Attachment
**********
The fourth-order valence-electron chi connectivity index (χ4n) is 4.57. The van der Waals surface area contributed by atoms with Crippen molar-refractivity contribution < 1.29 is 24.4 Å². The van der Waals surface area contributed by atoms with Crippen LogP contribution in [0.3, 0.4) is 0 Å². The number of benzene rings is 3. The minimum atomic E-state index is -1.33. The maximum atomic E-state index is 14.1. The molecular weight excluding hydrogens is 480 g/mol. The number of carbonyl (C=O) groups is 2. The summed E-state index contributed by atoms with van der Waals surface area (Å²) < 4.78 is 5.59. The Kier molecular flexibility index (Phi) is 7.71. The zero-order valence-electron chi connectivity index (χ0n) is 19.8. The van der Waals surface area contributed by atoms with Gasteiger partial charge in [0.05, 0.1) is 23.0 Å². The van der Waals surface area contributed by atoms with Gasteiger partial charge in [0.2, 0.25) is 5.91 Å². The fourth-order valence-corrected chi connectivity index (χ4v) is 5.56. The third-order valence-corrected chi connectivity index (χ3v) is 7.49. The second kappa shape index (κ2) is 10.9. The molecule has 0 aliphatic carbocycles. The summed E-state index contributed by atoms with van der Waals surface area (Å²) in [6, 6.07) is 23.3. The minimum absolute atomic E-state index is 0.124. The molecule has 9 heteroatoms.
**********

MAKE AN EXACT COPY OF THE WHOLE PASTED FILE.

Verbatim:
The fourth-order valence-electron chi connectivity index (χ4n) is 4.57. The van der Waals surface area contributed by atoms with Crippen molar-refractivity contribution < 1.29 is 24.4 Å². The van der Waals surface area contributed by atoms with Crippen LogP contribution in [0.3, 0.4) is 0 Å². The number of benzene rings is 3. The minimum atomic E-state index is -1.33. The maximum atomic E-state index is 14.1. The molecular weight excluding hydrogens is 480 g/mol. The number of carbonyl (C=O) groups is 2. The summed E-state index contributed by atoms with van der Waals surface area (Å²) < 4.78 is 5.59. The Kier molecular flexibility index (Phi) is 7.71. The zero-order valence-electron chi connectivity index (χ0n) is 19.8. The van der Waals surface area contributed by atoms with Gasteiger partial charge in [0.05, 0.1) is 23.0 Å². The van der Waals surface area contributed by atoms with Gasteiger partial charge in [0.2, 0.25) is 5.91 Å². The fourth-order valence-corrected chi connectivity index (χ4v) is 5.56. The third-order valence-corrected chi connectivity index (χ3v) is 7.49. The second kappa shape index (κ2) is 10.9. The molecule has 0 aliphatic carbocycles. The summed E-state index contributed by atoms with van der Waals surface area (Å²) in [6, 6.07) is 23.3. The minimum absolute atomic E-state index is 0.124. The molecule has 9 heteroatoms.